However, given the nature of the target words in the study, the finding is not surprising. After all, do you need much context to learn the word “locomotive”?  But, say, the word “train” had been chosen instead, and, more importantly, learners had been asked to use the target items (i.e. write sentences with new words), I am sure, the findings would have been quite different. The linguistic context might have come in handy then because learners would have needed to know: 

get on/off the train, catch the train, go by train etc

to be able to use the word “train” appropriately.  

When I asked Stuart Webb about his diminishing the role of context, he seemed a bit baffled at first and could not understand what study I was referring to. When it finally dawned on him, he clarified that the study in question was one in a series of papers published in various journals (as it is often the case with PhD dissertations) and, being just one piece of the puzzle, may not give the full picture.
I re-read the article and found this acknowledgement hidden in the Limitations section:

Richer contexts may show that context has a greater effect on vocabulary knowledge than was found in this study.

Not only does the study support the use of context, it actually claims that more or better context might be necessary to learn new words. But if taken at face value, the study can be misinterpreted as a claim that context is not important for vocabulary learning. Indeed, I have seen a conference presentation claiming just that and citing Webb’s study. This is what I would like to turn to in the next section.

Case in Point No. 3:

MISGUIDED MEDIATORS

It’s all very well blaming the academia for the theory-practice chasm but criticism can equally be directed at practitioners themselves. Many reasons can be given to explain why teachers do not consult the research literature which could inform their classroom decisions. Apart from inaccessible language discussed above, the reasons can include a lack of time or lack of incentive (see this articleby Penny Ur).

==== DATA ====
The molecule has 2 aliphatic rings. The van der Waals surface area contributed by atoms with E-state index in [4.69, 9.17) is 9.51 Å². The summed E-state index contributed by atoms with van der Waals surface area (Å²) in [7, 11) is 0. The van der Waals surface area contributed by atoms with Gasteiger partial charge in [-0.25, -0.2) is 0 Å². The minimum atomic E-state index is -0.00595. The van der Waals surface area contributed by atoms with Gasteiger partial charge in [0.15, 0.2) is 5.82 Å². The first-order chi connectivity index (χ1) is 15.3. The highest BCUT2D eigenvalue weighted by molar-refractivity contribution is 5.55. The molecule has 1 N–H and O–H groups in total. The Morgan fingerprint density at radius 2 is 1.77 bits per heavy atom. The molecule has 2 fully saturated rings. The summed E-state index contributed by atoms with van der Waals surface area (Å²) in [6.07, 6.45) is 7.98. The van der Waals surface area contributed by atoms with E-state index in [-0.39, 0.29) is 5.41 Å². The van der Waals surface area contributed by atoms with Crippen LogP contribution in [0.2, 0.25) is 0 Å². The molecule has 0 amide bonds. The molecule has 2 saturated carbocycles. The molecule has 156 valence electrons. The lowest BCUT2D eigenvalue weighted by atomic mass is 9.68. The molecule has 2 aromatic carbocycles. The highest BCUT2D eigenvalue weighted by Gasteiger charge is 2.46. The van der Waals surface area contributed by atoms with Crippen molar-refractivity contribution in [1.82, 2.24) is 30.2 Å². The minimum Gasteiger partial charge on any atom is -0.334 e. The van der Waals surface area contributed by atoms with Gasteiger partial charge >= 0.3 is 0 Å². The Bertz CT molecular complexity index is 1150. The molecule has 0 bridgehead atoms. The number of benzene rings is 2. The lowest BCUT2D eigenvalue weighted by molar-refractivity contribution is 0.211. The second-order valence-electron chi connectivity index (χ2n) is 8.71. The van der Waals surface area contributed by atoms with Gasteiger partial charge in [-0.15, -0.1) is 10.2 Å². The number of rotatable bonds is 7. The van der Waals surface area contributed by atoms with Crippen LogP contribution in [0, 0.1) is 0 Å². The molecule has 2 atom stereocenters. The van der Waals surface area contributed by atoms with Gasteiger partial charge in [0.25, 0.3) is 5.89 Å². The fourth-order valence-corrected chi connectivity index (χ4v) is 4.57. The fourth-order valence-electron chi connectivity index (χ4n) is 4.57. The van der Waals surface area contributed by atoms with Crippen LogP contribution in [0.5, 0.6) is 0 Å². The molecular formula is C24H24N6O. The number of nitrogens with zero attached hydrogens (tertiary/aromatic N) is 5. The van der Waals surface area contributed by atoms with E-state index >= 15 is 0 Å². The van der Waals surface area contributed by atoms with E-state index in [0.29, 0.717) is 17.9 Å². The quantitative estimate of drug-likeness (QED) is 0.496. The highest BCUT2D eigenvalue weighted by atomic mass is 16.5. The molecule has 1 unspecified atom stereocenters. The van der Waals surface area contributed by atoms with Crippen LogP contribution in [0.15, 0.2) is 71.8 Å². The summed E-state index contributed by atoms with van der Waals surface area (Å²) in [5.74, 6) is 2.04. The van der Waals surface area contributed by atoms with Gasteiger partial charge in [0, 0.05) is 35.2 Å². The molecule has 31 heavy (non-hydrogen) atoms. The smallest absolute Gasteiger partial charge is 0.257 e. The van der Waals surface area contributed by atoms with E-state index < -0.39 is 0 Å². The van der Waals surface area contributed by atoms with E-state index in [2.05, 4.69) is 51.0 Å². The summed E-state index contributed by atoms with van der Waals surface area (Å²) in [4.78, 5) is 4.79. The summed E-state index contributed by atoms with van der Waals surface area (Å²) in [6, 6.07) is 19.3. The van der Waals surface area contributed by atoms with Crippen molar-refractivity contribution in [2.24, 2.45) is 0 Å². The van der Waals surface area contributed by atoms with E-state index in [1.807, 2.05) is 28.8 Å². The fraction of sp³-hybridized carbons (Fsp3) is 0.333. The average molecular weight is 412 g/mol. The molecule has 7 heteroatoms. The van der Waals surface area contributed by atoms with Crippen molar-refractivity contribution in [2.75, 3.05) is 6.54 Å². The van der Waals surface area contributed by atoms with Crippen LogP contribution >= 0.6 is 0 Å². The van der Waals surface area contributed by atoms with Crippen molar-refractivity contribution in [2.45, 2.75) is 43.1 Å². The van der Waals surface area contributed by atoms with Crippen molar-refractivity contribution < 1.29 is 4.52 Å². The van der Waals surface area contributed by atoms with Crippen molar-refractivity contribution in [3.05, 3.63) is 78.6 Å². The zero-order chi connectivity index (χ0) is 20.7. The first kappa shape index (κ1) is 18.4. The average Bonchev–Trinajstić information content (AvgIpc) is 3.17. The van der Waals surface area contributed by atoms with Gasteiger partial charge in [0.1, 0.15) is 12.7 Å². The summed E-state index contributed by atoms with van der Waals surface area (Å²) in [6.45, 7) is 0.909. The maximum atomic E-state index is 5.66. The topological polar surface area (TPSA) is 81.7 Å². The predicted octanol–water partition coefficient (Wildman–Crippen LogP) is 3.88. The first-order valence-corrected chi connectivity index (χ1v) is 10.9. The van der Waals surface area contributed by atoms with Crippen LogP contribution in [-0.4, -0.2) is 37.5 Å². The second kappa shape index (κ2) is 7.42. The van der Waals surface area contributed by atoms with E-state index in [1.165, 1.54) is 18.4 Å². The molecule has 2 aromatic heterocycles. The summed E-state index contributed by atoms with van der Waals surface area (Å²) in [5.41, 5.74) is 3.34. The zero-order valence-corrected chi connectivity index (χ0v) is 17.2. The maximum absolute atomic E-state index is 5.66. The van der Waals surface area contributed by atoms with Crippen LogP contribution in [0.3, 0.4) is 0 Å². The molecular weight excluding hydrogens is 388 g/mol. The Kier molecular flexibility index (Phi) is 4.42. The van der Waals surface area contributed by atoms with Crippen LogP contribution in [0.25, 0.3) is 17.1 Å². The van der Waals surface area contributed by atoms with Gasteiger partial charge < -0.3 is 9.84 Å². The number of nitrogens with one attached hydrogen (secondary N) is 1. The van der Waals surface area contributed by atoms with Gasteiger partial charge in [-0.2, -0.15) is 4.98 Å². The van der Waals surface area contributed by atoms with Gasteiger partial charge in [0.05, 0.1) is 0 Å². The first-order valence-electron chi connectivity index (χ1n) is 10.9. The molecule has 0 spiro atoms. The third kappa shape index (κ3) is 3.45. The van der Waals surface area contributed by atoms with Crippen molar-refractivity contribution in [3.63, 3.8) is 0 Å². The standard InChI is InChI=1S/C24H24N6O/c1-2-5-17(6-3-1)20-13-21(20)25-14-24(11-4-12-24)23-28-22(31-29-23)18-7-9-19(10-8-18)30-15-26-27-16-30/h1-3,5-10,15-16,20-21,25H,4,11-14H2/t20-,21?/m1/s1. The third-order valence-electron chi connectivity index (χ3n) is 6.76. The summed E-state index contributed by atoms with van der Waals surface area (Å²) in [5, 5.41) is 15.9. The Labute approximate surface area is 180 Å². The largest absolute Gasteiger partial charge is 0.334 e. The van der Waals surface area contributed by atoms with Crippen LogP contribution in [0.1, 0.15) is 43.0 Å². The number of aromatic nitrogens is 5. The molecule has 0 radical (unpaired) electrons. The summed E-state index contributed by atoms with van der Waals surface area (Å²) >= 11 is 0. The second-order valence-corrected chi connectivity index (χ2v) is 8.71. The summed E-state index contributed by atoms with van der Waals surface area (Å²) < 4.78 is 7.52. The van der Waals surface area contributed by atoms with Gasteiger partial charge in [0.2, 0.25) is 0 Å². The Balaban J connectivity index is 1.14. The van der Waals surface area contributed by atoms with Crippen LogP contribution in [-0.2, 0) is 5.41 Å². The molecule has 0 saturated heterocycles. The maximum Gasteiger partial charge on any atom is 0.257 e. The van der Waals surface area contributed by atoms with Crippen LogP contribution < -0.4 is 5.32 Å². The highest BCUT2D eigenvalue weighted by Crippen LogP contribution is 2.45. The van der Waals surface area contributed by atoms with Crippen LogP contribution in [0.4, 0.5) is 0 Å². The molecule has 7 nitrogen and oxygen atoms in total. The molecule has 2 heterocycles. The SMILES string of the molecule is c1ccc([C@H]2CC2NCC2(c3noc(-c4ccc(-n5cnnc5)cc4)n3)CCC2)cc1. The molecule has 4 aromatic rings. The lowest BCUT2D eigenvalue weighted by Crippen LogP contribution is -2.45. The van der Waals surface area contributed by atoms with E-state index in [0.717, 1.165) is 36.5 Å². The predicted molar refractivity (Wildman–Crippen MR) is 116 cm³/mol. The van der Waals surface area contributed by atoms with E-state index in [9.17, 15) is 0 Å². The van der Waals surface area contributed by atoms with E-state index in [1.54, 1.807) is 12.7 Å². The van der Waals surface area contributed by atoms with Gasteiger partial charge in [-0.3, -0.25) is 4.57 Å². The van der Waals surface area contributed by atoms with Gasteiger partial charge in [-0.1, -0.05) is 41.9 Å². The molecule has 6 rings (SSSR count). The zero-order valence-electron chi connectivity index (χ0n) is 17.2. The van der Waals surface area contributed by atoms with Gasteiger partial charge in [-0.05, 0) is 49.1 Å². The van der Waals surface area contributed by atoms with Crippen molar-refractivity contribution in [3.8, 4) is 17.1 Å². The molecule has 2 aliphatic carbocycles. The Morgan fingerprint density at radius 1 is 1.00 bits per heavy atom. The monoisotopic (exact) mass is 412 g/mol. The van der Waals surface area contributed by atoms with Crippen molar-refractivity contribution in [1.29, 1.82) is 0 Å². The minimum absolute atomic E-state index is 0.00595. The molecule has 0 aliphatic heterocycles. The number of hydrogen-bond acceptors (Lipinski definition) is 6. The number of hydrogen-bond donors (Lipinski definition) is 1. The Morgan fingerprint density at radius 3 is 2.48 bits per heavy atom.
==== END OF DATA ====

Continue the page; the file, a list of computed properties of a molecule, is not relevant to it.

But is it really the role of teachers to read research? After all, there are teacher trainers, coursebook writers, authors of teacher’s handbooks, conference, all of whom are probably in a better position to translate research into clear methodological guidelines?  In other words, those who act as mediators between SLA research and ELT pedagogy. Unfortunately, mediators do not always take on board pertinent research findings (see for example my post on teaching words in semantic sets) or, more disconcertingly, misinterpret or misapply them.
At one of the recent IATEFL conferences, a well-known presenter, in fact, one of the leading figures in the ELT world, questioned the validity of highlighting and underlining as useful learning strategies. The evidence that was cited in support of the claim comes from Dunlosky et al.’s study (2013) which, as it turns out, was conducted on native English speakers who were not even foreign language learners – they were learning content subjects, such as biology or history.